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Woodstock organisers blame permit rejection on “politics”

The organisers of the beleaguered Woodstock anniversary festival have blamed “certain political forces”, following the denial of a temporary event permit from the town of Vernon in New York State.

The small town rejected the festival’s request for a permit yesterday (10 July), on the basis that its application was late and incomplete.

In a statement released today, Woodstock organisers stated that “certain political forces may be working against the resurrection of the festival.”

The Woodstock 50 team also denied that they had submitted incomplete filing for the permit.

“Woodstock 50 officials were informed by the town of Vernon that most questions had been answered and asked only that Woodstock submit medical, safety/security and traffic plans by this past Sunday, which it did,” reads the statement.

“Certain political forces may be working against the resurrection of the festival”

Organisers indicated that they plan to file an appeal of the decision, saying they were “hopeful” that such a reapplication would “prevail without further political interference”.

The permit rejection followed a meeting in which officials raised concerns over the ability to ensure safety at the event, given the short timeframe available.

Woodstock 50 is scheduled to take place from August 16 to 18. Tickets are yet to go onsale.

The future of the 50th-anniversary celebration of Woodstock has been in doubt ever since its financial partner, Dentsu Aegis’ investment arm Amplifi Live, pulled its support in April.

The event has since lost two production partners – Superfly and CID Entertainment – and its original venue, Watkins Glen International.

 


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Woodstock 50 appeal for funds return denied

Woodstock 50 organisers have little hope of receiving the remaining US$18.5 million in festival funds from the event’s former investor – Dentsu Aegis’ investment arm Amplifi Live – after New York judges reject a court appeal.

The appellate court also ordered that the funds, held by the investor’s attorney during the appeal process, be released back to Dentsu.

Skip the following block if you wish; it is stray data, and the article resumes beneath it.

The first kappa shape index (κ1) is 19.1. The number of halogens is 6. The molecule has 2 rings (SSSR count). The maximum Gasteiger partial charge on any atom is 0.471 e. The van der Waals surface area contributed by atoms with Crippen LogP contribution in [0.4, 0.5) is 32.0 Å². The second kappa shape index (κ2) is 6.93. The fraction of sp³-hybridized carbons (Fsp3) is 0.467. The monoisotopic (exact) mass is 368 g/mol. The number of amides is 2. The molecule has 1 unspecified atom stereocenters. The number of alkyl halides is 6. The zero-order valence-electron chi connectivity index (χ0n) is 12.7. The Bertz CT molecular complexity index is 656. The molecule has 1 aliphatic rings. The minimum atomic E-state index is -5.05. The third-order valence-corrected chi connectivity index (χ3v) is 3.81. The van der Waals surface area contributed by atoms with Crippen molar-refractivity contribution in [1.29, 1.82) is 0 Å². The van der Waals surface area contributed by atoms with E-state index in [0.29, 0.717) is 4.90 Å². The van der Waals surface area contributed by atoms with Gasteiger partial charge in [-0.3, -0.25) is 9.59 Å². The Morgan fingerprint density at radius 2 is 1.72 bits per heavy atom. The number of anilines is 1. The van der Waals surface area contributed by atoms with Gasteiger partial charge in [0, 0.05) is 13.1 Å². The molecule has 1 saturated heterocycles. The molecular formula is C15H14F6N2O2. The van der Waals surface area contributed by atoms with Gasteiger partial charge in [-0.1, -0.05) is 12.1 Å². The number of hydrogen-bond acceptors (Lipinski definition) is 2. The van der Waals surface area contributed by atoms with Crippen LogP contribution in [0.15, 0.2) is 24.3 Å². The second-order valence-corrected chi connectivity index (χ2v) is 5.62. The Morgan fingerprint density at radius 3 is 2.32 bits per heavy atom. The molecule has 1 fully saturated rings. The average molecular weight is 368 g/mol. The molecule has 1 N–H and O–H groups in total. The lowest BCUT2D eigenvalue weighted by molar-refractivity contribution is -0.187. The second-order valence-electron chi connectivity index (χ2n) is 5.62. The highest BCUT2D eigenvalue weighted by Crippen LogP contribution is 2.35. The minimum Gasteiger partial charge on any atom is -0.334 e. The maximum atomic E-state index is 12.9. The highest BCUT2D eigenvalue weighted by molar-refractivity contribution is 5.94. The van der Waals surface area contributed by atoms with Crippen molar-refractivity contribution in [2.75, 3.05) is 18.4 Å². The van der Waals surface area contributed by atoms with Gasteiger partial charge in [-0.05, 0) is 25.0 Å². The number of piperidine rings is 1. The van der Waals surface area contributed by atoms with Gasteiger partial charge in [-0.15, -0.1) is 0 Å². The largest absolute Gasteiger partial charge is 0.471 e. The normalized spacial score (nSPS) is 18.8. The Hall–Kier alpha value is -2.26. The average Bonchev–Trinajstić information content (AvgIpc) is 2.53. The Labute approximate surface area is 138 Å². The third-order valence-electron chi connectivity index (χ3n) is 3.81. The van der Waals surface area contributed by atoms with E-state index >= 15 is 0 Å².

The appeal followed a court ruling in which a judge rejected demands from the Woodstock 50 team that Amplifi Live redeposit the money in the festival account.

Legal proceedings first began in May, after Amplifi withdrew its support from the event. Upon withdrawal, the investor took the remains of its $49m investment – amounting to $18m – from the festival account, which festival organisers believe ought to be returned to them.

The appeal rejection means organisers will need to look elsewhere for funding. Woodstock 50 attorney Marc Kasowitz wrote in a letter to the court that “restoration of the monies taken by (Dentsu) is necessary for the production of the festival.”

“Woodstock 50 is proceeding with the planning of the festival and looks forward to holding the festival at another venue with its new partners”

The beleaguered anniversary festival has had its share of problems since Amplifi’s initial withdrawal in April.

Earlier this month, the event lost both its venue, the Watkins Glen racetrack in New York state, and its replacement production partner CID Entertainment. Superfly, which was originally supposed to produce the event, pulled out in May.

However, organisers remain optimistic. “Woodstock 50 is proceeding with the planning of the festival and looks forward to holding the festival at another venue with its new partners,” read a statement released by attorney Kasowitz on Friday (21 June).

Vernon Downs, a racing track, casino and entertainment facility in New York state, is one of a few sites being considered as a replacement venue, according to the Poughkeepsie Journal.

Tickets for Woodstock 50, scheduled to take place from 16 to 18 August, are yet to go on sale.

Acts booked to perform include the Killers, Jay-Z, Miley Cyrus, Chance the Rapper, Imagine Dragons and 1969 performers Santana and Dead and Company.

 


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Woodstock 50 clashes with former investor in court

The first day of legal proceedings between Michael Lang’s Woodstock 50 and former financial partner Dentsu Aegis took place in Manhattan’s state Supreme Court yesterday (Monday 13 May), with a ruling yet to be reached.

Lang, who was not present in court, has hired former Donald Trump attorney Marc E. Kasowitz to put forward his case against Dentsu’s Marc Greenwald, as the former partners hit the courts.

Kasowitz is seeking an emergency injunction to force Dentsu to redeposit the US$18 million it withdrew from the festival account, arguing that the funds are imperative for the event to go ahead.